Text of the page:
A lot of people are mad about this. As I write this at 11am on Monday, Andy Staples has been going off on Twitter for the past hour or so about the lack of logic here, and wrote this yesterday. Spencer Hall has referred to the NCAA sanctions on Penn State as "petty tyranny." Our friend Luke Zimmermann threw down 1700 words about what's happened. Hell, even Tim May seems skeptical about everything.
I respect all of those guys, and I get the anger. The NCAA is an obtuse, weird organization that rarely operates on logic or sense, and the Penn State football program is now going to exist in a zombie state for the next decade as it shambles around the Big Ten to serve as a warning for others. It's the functional equivalent of a scarlet letter, an embarrassing way to show the Penn State community at large that their priorities have been misplaced for a long time. It's harsh, harsh stuff, and it's based on powers of authority that Emmert pulled out of thin air in the last few days. That's dangerous.
I have two final thoughts on that. First is that this is the NCAA responding to the biggest criticism we've had of them for a long, long time, which is their relative impotence and weakness. Frustrated because you felt that USC got off easy? Welp!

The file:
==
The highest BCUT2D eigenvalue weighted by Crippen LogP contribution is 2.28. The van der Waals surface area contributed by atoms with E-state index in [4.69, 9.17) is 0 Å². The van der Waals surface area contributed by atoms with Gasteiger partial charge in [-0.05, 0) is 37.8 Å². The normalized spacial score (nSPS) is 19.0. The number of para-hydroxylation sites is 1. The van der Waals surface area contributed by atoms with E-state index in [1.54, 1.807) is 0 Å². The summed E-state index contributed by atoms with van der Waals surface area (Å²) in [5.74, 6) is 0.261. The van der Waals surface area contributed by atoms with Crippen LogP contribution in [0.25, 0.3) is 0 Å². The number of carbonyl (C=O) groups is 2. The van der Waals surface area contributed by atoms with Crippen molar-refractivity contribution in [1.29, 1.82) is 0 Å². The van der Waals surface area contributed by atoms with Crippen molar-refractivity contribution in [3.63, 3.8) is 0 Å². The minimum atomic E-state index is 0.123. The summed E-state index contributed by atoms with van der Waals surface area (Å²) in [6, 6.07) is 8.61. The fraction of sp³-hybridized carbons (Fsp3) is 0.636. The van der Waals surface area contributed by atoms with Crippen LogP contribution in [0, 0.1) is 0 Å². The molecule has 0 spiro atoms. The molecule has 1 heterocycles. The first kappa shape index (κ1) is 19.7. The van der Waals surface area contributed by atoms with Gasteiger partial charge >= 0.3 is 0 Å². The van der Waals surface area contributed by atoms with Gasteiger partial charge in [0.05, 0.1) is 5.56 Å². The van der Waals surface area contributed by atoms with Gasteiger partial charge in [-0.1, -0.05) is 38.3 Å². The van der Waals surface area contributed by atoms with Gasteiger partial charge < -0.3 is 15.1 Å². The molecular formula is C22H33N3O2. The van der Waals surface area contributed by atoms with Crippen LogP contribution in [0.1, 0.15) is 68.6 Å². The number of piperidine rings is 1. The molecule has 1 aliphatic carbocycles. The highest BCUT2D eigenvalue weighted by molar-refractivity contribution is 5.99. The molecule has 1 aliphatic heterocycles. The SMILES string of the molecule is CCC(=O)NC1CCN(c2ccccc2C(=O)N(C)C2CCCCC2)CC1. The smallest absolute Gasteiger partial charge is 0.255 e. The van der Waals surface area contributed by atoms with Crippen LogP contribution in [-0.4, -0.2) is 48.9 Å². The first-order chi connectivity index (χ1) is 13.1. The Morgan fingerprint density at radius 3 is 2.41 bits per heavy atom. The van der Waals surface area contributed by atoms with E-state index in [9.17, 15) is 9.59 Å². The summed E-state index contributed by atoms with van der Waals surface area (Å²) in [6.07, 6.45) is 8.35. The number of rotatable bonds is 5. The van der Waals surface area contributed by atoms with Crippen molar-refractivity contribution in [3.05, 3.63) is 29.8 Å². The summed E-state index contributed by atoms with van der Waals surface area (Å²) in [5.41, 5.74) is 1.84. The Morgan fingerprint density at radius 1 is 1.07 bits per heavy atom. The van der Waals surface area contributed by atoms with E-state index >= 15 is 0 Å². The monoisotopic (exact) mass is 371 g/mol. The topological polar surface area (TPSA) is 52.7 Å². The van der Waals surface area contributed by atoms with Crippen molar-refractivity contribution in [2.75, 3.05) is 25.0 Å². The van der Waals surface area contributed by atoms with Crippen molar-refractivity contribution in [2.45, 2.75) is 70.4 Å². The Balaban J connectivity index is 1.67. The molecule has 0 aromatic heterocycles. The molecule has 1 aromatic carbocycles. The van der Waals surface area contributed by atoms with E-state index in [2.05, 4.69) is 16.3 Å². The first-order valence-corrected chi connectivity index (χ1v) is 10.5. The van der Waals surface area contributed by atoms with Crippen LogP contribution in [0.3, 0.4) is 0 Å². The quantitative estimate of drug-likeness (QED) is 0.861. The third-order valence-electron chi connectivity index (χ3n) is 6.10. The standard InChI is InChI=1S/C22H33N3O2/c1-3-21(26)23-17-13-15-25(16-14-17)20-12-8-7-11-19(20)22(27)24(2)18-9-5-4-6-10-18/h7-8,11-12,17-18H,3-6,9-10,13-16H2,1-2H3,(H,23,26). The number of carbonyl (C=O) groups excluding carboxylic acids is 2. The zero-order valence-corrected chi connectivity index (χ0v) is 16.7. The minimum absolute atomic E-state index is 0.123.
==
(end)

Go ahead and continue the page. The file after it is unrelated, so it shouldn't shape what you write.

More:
Secondly, I can't honestly say that I'm mad or sad or think that this punishment is a miscarriage of justice. Is this a slippery slope in terms of what the NCAA is able to do? Yeah, it is. But the culture at Penn State does need to change, and though it's unlikely that the NCAA sanctions will actually do anything to affect that, I don't really mind watching them try.
Still, let's not pretend that Ohio State fans and administration (or Michigan fans and administration, or Texas fans and administration, or LSU fans and administration) are somehow immune to the kind of blind support and sheer stupidity we've seen out of Happy Valley. All of us are guilty of putting sports before education, loyalty before sense, and pride before acceptance; some people even wear that fact as a badge of honor.
So maybe part of the anger that comes from this decision is because we all know that on some level we're vulnerable and in need of the same kind of "cultural change" that Penn State needs right now.
Is our kind of fanaticism on the same level of what happened and to some extent is still happening at PSU? God, I hope not, and I doubt it.
But I'm not sure.